Clinic Students Win Two Critical Asylum Cases
Students enrolled in the College of Law's International Human Rights Clinic recently won asylum approval for two Clinical Law Program clients who suffered severe atrocities in their native lands.
The first case involved a Zimbabwe woman who is part of a clan in opposition to President Robert Mugabe. Before fleeing the country, the woman and her family had been terrorized over many years by war veterans from Zimbabwe, who regularly ransacked their village, stole food and assaulted villagers. The Clinic client had been subjected to two gang rapes, which left her pregnant and positive for HIV. If the woman returned to Zimbabwe, she would be vulnerable to additional attacks, and she would be denied medical care due to her clan membership.
Third-year student Joseph Schoser championed the woman's cause, serving as the primary brief writer and representing the woman at the asylum hearing. He was aided on the case by Eric A. Lentz and Amelia D. Champion, both of whom graduated in 2009, and third-year student Jacey L. Liu. "The team of students that handled this case showed great compassion and caring toward this client and served as strong advocates for her," said Assistant Professor of Clinical Law Gwynne L. Skinner, who supervised the students' work.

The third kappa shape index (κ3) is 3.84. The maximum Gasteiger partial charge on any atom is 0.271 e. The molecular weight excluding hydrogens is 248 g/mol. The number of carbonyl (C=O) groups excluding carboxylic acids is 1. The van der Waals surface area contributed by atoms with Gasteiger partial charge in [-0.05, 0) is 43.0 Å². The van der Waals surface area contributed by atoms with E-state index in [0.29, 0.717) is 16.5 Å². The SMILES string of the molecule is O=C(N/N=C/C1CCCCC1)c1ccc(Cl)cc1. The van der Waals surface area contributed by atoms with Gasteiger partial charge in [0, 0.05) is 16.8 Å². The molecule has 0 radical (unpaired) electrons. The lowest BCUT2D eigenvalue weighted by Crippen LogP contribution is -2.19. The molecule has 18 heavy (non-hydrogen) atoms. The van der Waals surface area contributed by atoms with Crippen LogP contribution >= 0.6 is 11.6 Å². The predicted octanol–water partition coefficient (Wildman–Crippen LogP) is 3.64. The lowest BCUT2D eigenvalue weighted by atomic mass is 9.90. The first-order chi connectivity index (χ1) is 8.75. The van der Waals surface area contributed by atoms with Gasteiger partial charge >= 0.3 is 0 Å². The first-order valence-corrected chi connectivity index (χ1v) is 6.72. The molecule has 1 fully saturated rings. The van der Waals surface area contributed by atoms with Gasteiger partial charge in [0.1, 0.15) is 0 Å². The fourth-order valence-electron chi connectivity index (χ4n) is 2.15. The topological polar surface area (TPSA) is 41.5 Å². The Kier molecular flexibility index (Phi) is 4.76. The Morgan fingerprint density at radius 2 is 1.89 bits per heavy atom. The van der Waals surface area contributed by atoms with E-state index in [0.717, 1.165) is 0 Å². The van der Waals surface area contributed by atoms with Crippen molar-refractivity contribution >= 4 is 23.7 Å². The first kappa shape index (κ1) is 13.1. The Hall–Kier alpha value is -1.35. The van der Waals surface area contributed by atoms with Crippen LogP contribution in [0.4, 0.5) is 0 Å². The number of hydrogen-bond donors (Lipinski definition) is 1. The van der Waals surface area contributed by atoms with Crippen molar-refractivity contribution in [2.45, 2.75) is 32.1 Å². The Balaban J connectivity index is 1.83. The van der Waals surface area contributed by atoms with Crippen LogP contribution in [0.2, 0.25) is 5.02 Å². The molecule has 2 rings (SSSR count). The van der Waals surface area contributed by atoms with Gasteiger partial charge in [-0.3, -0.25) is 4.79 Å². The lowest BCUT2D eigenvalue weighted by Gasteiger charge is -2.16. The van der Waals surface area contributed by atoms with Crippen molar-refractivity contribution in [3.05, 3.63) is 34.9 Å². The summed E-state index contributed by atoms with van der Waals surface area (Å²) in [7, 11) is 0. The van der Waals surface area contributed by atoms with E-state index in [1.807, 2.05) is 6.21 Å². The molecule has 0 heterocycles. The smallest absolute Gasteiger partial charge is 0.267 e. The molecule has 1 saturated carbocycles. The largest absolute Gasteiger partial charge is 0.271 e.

The second important asylum win for Clinic students was on behalf of an Iraqi man who was kidnapped, tortured and held for ransom by terrorists because his father worked for the U.S. Army. Third-year student Megan L. Johnson represented the man throughout the long asylum process, representing him at the hearing and writing most of his brief and declaration. Keely M. Hopkins, also a third-year student, assisted in the case and was present at the hearing. Hopkins currently is representing the man's mother, who also has an asylum claim pending.
"The students who worked on these cases went above and beyond the call of duty in many ways," said Skinner. "They represent the best of Willamette's law school, and we should be proud of all of them. They have used their legal skills to make a huge difference in people's lives."
Gwynne L. Skinner
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